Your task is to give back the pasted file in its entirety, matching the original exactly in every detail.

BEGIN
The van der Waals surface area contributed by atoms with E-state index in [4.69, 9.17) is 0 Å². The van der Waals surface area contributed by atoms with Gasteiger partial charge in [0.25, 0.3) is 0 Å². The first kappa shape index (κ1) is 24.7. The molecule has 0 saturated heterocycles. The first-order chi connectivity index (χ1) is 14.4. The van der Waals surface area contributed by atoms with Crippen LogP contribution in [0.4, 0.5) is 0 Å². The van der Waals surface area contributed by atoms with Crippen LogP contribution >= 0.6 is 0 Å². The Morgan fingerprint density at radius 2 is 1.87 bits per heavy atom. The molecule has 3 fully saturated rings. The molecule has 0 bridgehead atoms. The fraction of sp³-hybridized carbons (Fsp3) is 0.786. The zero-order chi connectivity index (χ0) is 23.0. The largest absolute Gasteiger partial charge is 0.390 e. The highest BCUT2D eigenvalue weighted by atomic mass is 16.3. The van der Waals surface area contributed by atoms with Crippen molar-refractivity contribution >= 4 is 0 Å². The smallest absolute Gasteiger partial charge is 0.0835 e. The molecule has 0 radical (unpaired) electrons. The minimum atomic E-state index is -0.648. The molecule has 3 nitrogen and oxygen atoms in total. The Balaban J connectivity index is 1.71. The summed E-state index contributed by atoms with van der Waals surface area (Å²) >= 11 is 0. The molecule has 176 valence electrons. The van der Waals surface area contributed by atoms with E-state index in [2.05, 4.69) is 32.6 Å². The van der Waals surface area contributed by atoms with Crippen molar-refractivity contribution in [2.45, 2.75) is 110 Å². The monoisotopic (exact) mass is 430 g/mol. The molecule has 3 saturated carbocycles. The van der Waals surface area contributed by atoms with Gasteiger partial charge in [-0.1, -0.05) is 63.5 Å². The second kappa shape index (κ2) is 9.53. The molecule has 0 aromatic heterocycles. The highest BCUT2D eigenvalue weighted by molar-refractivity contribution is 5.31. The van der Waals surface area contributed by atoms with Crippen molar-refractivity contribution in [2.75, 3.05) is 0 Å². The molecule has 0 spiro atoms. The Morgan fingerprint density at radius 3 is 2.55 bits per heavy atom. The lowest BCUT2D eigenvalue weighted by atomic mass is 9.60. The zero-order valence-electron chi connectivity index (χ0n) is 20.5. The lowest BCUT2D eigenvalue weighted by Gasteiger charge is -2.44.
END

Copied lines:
The van der Waals surface area contributed by atoms with E-state index in [4.69, 9.17) is 0 Å². The van der Waals surface area contributed by atoms with Gasteiger partial charge in [0.25, 0.3) is 0 Å². The first kappa shape index (κ1) is 24.7. The molecule has 0 saturated heterocycles. The first-order chi connectivity index (χ1) is 14.4. The van der Waals surface area contributed by atoms with Crippen LogP contribution in [0.4, 0.5) is 0 Å². The van der Waals surface area contributed by atoms with Crippen LogP contribution >= 0.6 is 0 Å². The Morgan fingerprint density at radius 2 is 1.87 bits per heavy atom. The molecule has 3 fully saturated rings. The molecule has 0 bridgehead atoms. The fraction of sp³-hybridized carbons (Fsp3) is 0.786. The zero-order chi connectivity index (χ0) is 23.0. The largest absolute Gasteiger partial charge is 0.390 e. The highest BCUT2D eigenvalue weighted by atomic mass is 16.3. The van der Waals surface area contributed by atoms with Crippen molar-refractivity contribution >= 4 is 0 Å². The smallest absolute Gasteiger partial charge is 0.0835 e. The molecule has 0 radical (unpaired) electrons. The minimum atomic E-state index is -0.648. The molecule has 3 nitrogen and oxygen atoms in total. The Balaban J connectivity index is 1.71. The summed E-state index contributed by atoms with van der Waals surface area (Å²) >= 11 is 0. The molecule has 176 valence electrons. The van der Waals surface area contributed by atoms with E-state index in [2.05, 4.69) is 32.6 Å². The van der Waals surface area contributed by atoms with Crippen molar-refractivity contribution in [2.45, 2.75) is 110 Å². The monoisotopic (exact) mass is 430 g/mol. The molecule has 3 saturated carbocycles. The van der Waals surface area contributed by atoms with Gasteiger partial charge in [-0.1, -0.05) is 63.5 Å². The second kappa shape index (κ2) is 9.53. The molecule has 0 aromatic heterocycles. The highest BCUT2D eigenvalue weighted by molar-refractivity contribution is 5.31. The van der Waals surface area contributed by atoms with Crippen molar-refractivity contribution in [2.75, 3.05) is 0 Å². The molecule has 0 spiro atoms. The Morgan fingerprint density at radius 3 is 2.55 bits per heavy atom. The lowest BCUT2D eigenvalue weighted by atomic mass is 9.60. The zero-order valence-electron chi connectivity index (χ0n) is 20.5. The lowest BCUT2D eigenvalue weighted by Gasteiger charge is -2.44.